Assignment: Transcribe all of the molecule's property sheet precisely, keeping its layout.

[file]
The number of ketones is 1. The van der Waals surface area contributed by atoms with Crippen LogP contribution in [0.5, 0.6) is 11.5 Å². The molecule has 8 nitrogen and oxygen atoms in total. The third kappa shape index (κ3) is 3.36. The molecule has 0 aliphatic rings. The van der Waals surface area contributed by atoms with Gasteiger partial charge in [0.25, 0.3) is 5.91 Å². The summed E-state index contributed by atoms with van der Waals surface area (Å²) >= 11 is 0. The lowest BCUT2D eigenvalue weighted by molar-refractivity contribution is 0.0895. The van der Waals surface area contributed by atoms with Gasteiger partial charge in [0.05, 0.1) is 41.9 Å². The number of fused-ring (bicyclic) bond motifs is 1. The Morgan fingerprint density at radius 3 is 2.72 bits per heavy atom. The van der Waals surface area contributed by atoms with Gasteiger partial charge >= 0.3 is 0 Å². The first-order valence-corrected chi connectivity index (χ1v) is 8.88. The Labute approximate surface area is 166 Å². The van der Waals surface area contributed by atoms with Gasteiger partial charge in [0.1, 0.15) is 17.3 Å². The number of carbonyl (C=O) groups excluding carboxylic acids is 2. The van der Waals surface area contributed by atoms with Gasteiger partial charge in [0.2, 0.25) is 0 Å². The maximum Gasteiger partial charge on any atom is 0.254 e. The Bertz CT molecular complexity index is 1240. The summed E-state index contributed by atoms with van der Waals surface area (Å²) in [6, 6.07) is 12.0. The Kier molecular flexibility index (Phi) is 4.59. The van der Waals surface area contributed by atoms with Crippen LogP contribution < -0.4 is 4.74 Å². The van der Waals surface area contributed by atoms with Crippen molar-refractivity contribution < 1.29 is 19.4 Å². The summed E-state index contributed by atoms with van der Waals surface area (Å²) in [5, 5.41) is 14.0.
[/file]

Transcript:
The number of ketones is 1. The van der Waals surface area contributed by atoms with Crippen LogP contribution in [0.5, 0.6) is 11.5 Å². The molecule has 8 nitrogen and oxygen atoms in total. The third kappa shape index (κ3) is 3.36. The molecule has 0 aliphatic rings. The van der Waals surface area contributed by atoms with Gasteiger partial charge in [0.25, 0.3) is 5.91 Å². The summed E-state index contributed by atoms with van der Waals surface area (Å²) >= 11 is 0. The lowest BCUT2D eigenvalue weighted by molar-refractivity contribution is 0.0895. The van der Waals surface area contributed by atoms with Gasteiger partial charge in [0.05, 0.1) is 41.9 Å². The number of fused-ring (bicyclic) bond motifs is 1. The Morgan fingerprint density at radius 3 is 2.72 bits per heavy atom. The van der Waals surface area contributed by atoms with Gasteiger partial charge >= 0.3 is 0 Å². The first-order valence-corrected chi connectivity index (χ1v) is 8.88. The Labute approximate surface area is 166 Å². The van der Waals surface area contributed by atoms with Gasteiger partial charge in [0.1, 0.15) is 17.3 Å². The number of carbonyl (C=O) groups excluding carboxylic acids is 2. The van der Waals surface area contributed by atoms with Gasteiger partial charge in [0.2, 0.25) is 0 Å². The maximum Gasteiger partial charge on any atom is 0.254 e. The Bertz CT molecular complexity index is 1240. The summed E-state index contributed by atoms with van der Waals surface area (Å²) in [6, 6.07) is 12.0. The Kier molecular flexibility index (Phi) is 4.59. The van der Waals surface area contributed by atoms with Crippen LogP contribution < -0.4 is 4.74 Å². The van der Waals surface area contributed by atoms with Crippen molar-refractivity contribution < 1.29 is 19.4 Å². The summed E-state index contributed by atoms with van der Waals surface area (Å²) in [5, 5.41) is 14.0.